The search for the studies was carried out in January 2020. Inclusion criteria were: complete works, available and in Portuguese, English, and Spanish. Exclusion criteria: articles that do not provide abstracts, editorials, theoretical reflections, duplicate studies, experience reports, reviews, monographs, and abstracts in the annals of events.

With the intention of reducing probable systematic errors or bias in the measurement of studies due to mistakes in the interpretation of results and in the design of the studies, the research was carried out by two reviewers simultaneously and independently in order to guarantee methodological rigor and reliability of results.

The crossing in the CAPES Journal Portal resulted in 471 items. Afterward, we individually read the titles and abstracts of the studies found. There were 81 articles left to read the entire material. Of these, 06 not available online (free), 08 did not meet the inclusion criteria, of which 30 met the inclusion criteria. The 30 studies were saved in a folder, using a code (ex: A01, A being an article, and 01, order number).

The second stage of the selection corresponded to the fluctuating reading of the 30 complete documents, of which 06 duplicate articles were found, 08 articles did not respond to the study's questioning. Thus, the final corpus constituted a sample of 12 articles; figure 1 shows the flowchart of the article selection process.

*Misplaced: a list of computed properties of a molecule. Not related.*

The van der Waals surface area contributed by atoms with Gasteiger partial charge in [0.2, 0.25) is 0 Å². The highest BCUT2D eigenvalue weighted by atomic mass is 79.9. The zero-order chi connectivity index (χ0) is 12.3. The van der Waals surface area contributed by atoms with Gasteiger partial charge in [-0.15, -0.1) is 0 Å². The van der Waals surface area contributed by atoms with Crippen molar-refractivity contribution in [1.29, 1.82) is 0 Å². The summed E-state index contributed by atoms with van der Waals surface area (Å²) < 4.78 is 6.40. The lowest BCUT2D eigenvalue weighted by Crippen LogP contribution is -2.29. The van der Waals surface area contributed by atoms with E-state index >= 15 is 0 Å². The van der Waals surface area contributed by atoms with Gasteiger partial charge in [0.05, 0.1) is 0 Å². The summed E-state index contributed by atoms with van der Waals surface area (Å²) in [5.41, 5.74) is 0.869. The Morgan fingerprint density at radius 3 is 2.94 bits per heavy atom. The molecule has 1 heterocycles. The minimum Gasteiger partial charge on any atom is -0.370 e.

Table 1 presents a code, where each article received a number (A1 to A12), authors and year, objective, method, conclusion, and novelty of the study. The thorough analysis of the articles in full also made it possible to recognize how the articles address the development of sustainable practices aimed at promoting health to the adolescent public, and the practices and code of the articles are presented in table 2.



To present the results of the articles found, which passed through the inclusion and exclusion criteria, based on the theme "sustainable practices aimed at promoting health to adolescents", were presented in tables (table 1, table 2). Table 1 presents publication characteristics (code, authors and year, title, objective, method, conclusion, and novelty of the study).

In the analyzed articles, there is a predominance of international publications with sustainable practices for the promotion of adolescent health. In relation to the only national publication (1%), the study presents the development of educational actions in environmental health with adolescent students as a tool for the implementation of sustainable practices aimed at health promotion. They were proving the lack of national studies that address the issue in question. The analyzed articles were published between the years 2008 and 2019, with the year 2019 predominating, corresponding to 50%. The study did not use a time frame, despite the implementation of the Sustainable Development Goals (SDGs) in 2015. Since, before the SDGs, the Millennium Development Goals (MDGs) contemplated environmental issues.